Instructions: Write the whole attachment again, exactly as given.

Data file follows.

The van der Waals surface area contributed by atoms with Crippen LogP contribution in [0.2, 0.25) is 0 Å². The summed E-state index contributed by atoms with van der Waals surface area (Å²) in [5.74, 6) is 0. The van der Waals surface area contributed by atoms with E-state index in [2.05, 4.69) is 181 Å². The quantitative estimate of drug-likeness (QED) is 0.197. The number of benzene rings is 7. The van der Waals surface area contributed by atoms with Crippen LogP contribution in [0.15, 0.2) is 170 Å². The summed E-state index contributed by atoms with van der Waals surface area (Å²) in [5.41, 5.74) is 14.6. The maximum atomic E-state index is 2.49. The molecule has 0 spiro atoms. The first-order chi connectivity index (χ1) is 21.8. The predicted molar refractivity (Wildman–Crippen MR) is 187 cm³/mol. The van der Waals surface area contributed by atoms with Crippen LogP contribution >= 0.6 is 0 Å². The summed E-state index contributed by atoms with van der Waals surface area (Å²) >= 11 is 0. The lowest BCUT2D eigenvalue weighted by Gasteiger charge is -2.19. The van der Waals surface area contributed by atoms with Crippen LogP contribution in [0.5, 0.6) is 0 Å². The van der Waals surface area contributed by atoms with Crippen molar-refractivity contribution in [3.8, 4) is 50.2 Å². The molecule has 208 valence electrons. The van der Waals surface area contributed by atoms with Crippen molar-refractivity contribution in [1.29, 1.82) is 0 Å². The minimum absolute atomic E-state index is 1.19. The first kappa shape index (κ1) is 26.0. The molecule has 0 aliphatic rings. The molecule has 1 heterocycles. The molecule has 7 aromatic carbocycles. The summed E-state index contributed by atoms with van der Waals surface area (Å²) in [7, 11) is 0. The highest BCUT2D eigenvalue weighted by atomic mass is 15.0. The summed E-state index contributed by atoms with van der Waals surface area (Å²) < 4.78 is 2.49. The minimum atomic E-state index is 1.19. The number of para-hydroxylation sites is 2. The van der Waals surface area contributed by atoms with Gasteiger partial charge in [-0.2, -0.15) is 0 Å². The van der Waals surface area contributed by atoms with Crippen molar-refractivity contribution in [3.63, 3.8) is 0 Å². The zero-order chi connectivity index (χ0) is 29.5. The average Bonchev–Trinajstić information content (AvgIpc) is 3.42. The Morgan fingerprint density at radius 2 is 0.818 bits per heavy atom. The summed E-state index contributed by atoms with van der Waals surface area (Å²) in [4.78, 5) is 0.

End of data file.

The van der Waals surface area contributed by atoms with Crippen LogP contribution in [0.2, 0.25) is 0 Å². The summed E-state index contributed by atoms with van der Waals surface area (Å²) in [5.74, 6) is 0. The van der Waals surface area contributed by atoms with E-state index in [2.05, 4.69) is 181 Å². The quantitative estimate of drug-likeness (QED) is 0.197. The number of benzene rings is 7. The van der Waals surface area contributed by atoms with Crippen LogP contribution in [0.15, 0.2) is 170 Å². The summed E-state index contributed by atoms with van der Waals surface area (Å²) in [5.41, 5.74) is 14.6. The maximum atomic E-state index is 2.49. The molecule has 0 spiro atoms. The first-order chi connectivity index (χ1) is 21.8. The predicted molar refractivity (Wildman–Crippen MR) is 187 cm³/mol. The van der Waals surface area contributed by atoms with Crippen LogP contribution >= 0.6 is 0 Å². The summed E-state index contributed by atoms with van der Waals surface area (Å²) >= 11 is 0. The lowest BCUT2D eigenvalue weighted by Gasteiger charge is -2.19. The van der Waals surface area contributed by atoms with Crippen LogP contribution in [0.5, 0.6) is 0 Å². The van der Waals surface area contributed by atoms with Crippen molar-refractivity contribution in [3.8, 4) is 50.2 Å². The molecule has 208 valence electrons. The van der Waals surface area contributed by atoms with Crippen molar-refractivity contribution in [1.29, 1.82) is 0 Å². The minimum absolute atomic E-state index is 1.19. The first kappa shape index (κ1) is 26.0. The molecule has 0 aliphatic rings. The molecule has 1 heterocycles. The molecule has 7 aromatic carbocycles. The summed E-state index contributed by atoms with van der Waals surface area (Å²) in [7, 11) is 0. The highest BCUT2D eigenvalue weighted by atomic mass is 15.0. The summed E-state index contributed by atoms with van der Waals surface area (Å²) < 4.78 is 2.49. The minimum atomic E-state index is 1.19. The number of para-hydroxylation sites is 2. The van der Waals surface area contributed by atoms with Gasteiger partial charge in [-0.2, -0.15) is 0 Å². The van der Waals surface area contributed by atoms with Crippen molar-refractivity contribution in [3.63, 3.8) is 0 Å². The zero-order chi connectivity index (χ0) is 29.5. The average Bonchev–Trinajstić information content (AvgIpc) is 3.42. The Morgan fingerprint density at radius 2 is 0.818 bits per heavy atom. The summed E-state index contributed by atoms with van der Waals surface area (Å²) in [4.78, 5) is 0.